So, we share it with people on Facebook, Instagram and YouTube! We share what we have been given — downloads as we call it — of this beautiful music. We share the philosophies and gratitude practices that this music has given us with the hope it will inspire others.

Daphne DeMaris

Challenge: As a therapist, one of my biggest challenges is staying present to my clients and their needs. Many are so tuned in to media reports and arguments on social media that they are freaking out. They are stuck in a fear loop in their minds and bodies.

Hope: In order to stay present in healthy ways, I have to stay present to myself and my needs. I have to guard my own physical, mental and spiritual health. I have to eat healthy food, take my vitamins, take pauses for fun – like watching funny videos on YouTube. Faith is a big part of my self-care, so I engage practices which lift my eyes and heart off myself and my concerns.

I have to consistently engage healthy coping skills such as lining my mind up with what is true, taking time for rest, conversation with friends and family, and prayer. Because I don’t look for circumstantial hope, I am able to operate in peace most of the time. I am not in denial; I just choose to set my mind on other things. Whatever we feed grows, so I choose to foster healthy, realistic thoughts.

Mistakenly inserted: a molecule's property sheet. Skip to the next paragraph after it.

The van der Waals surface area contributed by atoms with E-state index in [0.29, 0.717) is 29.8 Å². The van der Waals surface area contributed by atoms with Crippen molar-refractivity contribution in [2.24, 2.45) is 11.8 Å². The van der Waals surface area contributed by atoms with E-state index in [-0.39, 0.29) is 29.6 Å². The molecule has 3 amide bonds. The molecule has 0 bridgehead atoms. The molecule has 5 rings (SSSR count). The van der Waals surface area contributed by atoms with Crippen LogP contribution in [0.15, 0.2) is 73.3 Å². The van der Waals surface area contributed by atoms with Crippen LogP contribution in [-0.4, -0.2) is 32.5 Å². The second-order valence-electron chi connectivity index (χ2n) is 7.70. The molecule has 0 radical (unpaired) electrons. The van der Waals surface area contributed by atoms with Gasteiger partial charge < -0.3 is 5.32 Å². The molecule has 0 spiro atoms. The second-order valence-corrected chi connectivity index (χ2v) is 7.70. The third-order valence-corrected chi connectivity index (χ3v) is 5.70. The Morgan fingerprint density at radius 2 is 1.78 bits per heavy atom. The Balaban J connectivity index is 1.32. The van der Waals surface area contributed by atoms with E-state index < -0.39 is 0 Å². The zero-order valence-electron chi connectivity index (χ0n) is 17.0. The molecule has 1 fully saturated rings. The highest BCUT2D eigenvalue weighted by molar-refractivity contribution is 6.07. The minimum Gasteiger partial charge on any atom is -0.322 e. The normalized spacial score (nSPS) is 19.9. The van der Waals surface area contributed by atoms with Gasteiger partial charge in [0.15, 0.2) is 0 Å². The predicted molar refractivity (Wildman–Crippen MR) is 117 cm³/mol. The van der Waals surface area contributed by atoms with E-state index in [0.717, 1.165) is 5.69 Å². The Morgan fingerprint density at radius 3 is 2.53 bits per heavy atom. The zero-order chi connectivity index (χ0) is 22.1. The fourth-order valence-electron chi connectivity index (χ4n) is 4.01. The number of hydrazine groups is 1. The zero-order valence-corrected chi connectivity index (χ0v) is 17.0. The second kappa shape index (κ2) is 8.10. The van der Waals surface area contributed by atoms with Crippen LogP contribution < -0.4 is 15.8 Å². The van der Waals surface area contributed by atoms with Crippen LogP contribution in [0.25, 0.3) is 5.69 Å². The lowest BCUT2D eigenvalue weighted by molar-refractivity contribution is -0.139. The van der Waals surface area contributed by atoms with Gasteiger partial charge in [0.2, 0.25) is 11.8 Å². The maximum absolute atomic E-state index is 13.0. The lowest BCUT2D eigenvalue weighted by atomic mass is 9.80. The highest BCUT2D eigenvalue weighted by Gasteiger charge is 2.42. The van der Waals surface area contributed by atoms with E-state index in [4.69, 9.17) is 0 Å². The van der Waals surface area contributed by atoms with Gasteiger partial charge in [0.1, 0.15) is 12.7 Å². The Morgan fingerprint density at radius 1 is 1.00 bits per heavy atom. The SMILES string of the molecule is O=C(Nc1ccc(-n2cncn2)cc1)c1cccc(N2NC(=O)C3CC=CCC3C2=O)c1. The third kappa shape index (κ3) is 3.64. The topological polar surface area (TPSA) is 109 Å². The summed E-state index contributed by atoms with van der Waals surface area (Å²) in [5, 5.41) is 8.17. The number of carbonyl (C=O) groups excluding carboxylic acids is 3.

Tara Burns

Challenge: A growing sense of loneliness that is prevalent across the generations. COVID-19 certainly isn’t helping a problem that’s been growing silently and almost unnoticed.

Hope: I hope that one of the things we learn from this COVID-19 experience is that we really do need each other, and as human beings, connectedness is hard wired into our DNA. Perhaps we will better be able to see the importance of staying connected and learn to reach out, so people don’t suffer in loneliness.

Pat Samples is a Twin Cities writer, writing coach, and champion of creative aging. Her website is patsamples.com.

Last Updated on January 13, 2021